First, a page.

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I have searched on strings, lists, append etc. but can't seem to handle this.

I have created some files from android based on selections done in an app. The output looks like this and is in a text file:

House 1,bwfront3,colorfront2,bwtilt3,colortilt3
House 2,bwfront6,colorfront6,bwtilt6,colortilt6
House 3,bwfront5,colorfront5,bwtilt5,colortilt5
House 4,bwfront4,colorfront4,bwtilt4,colortilt4
House 5,bwfront2,colorfront2,bwtilt2,colortilt2

the reason for the naming:

  • I have 5 houses, where the user firstly selects from 9 'bwfront..' pictures. and then between color images and so on.
  • THe exercise is to map different pictures to the 'house'.

  • I now wish to load the text file(s) and count how many of each of the different 'bwfront' have been selected etc. To clarify, the user selects four times per 'house'.

  • This will continue with all houses + types of pictures,but if any of you can get me started, I should be able to apply the solution to all my 23 files.

Does it make sense?

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So in your example above each of 2-6 were selected once? Always include an example output as well as input. –  agf Nov 9 '11 at 18:36

3 Answers 3

up vote 0 down vote accepted
# First, create a dictionary for each column, that maps each
# value (eg colorfront2) to a list of house names.
results = [{}, {}, {}, {}]
for filename in os.listdir('/wherever'):
    s = open(os.path.join('/wherever', filename), 'rb').read()
    for line in s.split('\n'):
        if not line.strip(): continue # skip blank lines
        house, values = line.split(',', 1)
        values = values.split(',')
        assert len(values) == len(results) # sanity check
        for value, result in zip(values, results):
            if value not in result:
                result[value] = []
            result[value].append(house)


# Then, do something with it -- e.g., show them in order
for i, result in enumerate(results):
    print 'COLUMN %d' % i
    def sortkey(pair): return len(pair[1]) # number of houses
    for (val, houses) in sorted(result.items(), key=sortkey, reverse=True):
        print '   %20s occurs for %d houses' % (val, len(houses))
share|improve this answer
    
It works brilliantly! only thing is I wish to sort, so that it is per house. THe count is overall, but the user might have selected a 'correct' one for a wrong 'House'. If you dont have the solution, I respect it. You helped me a lot! and all the others as well. :) –  krodil Nov 10 '11 at 14:03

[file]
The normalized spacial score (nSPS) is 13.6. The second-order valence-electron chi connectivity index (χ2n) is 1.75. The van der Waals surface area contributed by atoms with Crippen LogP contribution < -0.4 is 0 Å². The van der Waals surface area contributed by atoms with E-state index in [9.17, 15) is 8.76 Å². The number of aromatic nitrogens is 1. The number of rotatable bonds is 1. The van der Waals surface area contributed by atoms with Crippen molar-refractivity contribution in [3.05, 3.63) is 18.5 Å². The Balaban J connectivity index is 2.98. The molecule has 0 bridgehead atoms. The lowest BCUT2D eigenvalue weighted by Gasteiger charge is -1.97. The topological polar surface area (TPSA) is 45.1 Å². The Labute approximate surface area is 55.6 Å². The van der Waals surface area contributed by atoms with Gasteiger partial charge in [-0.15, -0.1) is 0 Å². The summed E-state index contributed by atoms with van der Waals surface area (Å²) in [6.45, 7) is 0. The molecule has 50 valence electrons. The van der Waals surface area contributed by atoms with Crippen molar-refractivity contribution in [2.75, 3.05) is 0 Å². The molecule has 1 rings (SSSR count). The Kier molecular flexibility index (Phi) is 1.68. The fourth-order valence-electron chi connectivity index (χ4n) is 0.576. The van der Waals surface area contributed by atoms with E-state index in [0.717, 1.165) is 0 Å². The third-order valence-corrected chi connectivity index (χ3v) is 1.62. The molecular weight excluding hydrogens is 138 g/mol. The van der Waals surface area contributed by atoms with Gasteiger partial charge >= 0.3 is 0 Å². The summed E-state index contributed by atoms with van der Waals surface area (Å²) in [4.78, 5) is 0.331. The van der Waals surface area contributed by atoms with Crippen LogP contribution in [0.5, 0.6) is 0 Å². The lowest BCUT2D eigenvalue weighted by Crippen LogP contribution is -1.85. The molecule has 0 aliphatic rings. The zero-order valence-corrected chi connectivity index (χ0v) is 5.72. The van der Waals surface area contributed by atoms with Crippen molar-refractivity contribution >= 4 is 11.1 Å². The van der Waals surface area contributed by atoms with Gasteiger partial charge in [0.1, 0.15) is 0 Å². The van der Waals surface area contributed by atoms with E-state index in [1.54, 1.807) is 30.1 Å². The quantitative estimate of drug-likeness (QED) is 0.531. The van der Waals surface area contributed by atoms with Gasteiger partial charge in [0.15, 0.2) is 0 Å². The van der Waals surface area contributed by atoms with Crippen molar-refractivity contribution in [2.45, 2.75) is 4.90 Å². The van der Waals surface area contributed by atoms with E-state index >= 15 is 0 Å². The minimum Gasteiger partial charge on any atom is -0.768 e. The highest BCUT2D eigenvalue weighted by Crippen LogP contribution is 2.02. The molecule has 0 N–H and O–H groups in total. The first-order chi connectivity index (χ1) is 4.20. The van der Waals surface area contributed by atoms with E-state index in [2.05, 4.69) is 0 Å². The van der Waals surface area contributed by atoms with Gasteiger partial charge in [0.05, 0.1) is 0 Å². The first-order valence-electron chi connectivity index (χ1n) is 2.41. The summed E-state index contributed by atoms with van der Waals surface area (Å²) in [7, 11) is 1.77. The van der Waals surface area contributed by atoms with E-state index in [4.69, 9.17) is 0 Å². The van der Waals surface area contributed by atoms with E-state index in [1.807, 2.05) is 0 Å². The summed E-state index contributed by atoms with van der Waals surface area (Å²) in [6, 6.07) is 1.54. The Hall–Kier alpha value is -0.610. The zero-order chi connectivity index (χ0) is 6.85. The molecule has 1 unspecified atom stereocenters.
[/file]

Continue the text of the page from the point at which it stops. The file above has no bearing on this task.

Possible way to parse such a file to count different bwfronts:


import csv
from collections import Counter

def count_bwfronts():
    """Counts occurrences of different bwfronts in 
    yourfile.txt. Returns a Counter object which
    maps different bwfront values to a number of their
    occurances in the file."""

    reader = csv.reader(open('yourfile.txt', 'rb'), delimiter=",")
    counter = Counter()
    counter.update(row[1] for row in reader)
    return counter

if __name__ == "__main__":
    print count_bwfronts()

As you might have guessed, each row taken from reader is just a list of strings which used to be separated by comma in your input file. In order to do more complex calculations you might want to rewrite generator expression into a loop.

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This will loop through the file and extract each part of a line and store it in a list of 5-tuples, from there you can do whatever you need with the house/color/etc. This is just an example because it is hard to determine exactly what you need out of the script, but this should help get you started:

houses = open("houses.txt", "r")

house_list = []

for line in houses:

    # This assumes each line will always have 5 items separated by commas.
    house, bwfront, colorfront, bwtilt, colortilt = line.split(",")

    # This strips off the initial word ("bwfront") and just gives you the number
    house_num = house[6:]
    bwfront_num = bwfront[7:]
    colorfront_num = colorfront[10:]
    bwtilt_num = bwtilt[6:]
    colortilt_num = colortilt[9:]

    house_list.append((house_num, bwfront_num, colorfront_num, bwtilt_num, colortilt_num))

print house_list

Results in:

[('1', '3', '2', '3', '3'), ('2', '6', '6', '6', '6'), ('3', '5', '5', '5', '5'), ('4', '4', '4', '4', '4'), ('5', '2', '2', '2', '2')]

From there, you can do something like [h[1] for h in house_list] to get all of the bwfront numbers for each house, etc:

['3', '6', '5', '4', '2']
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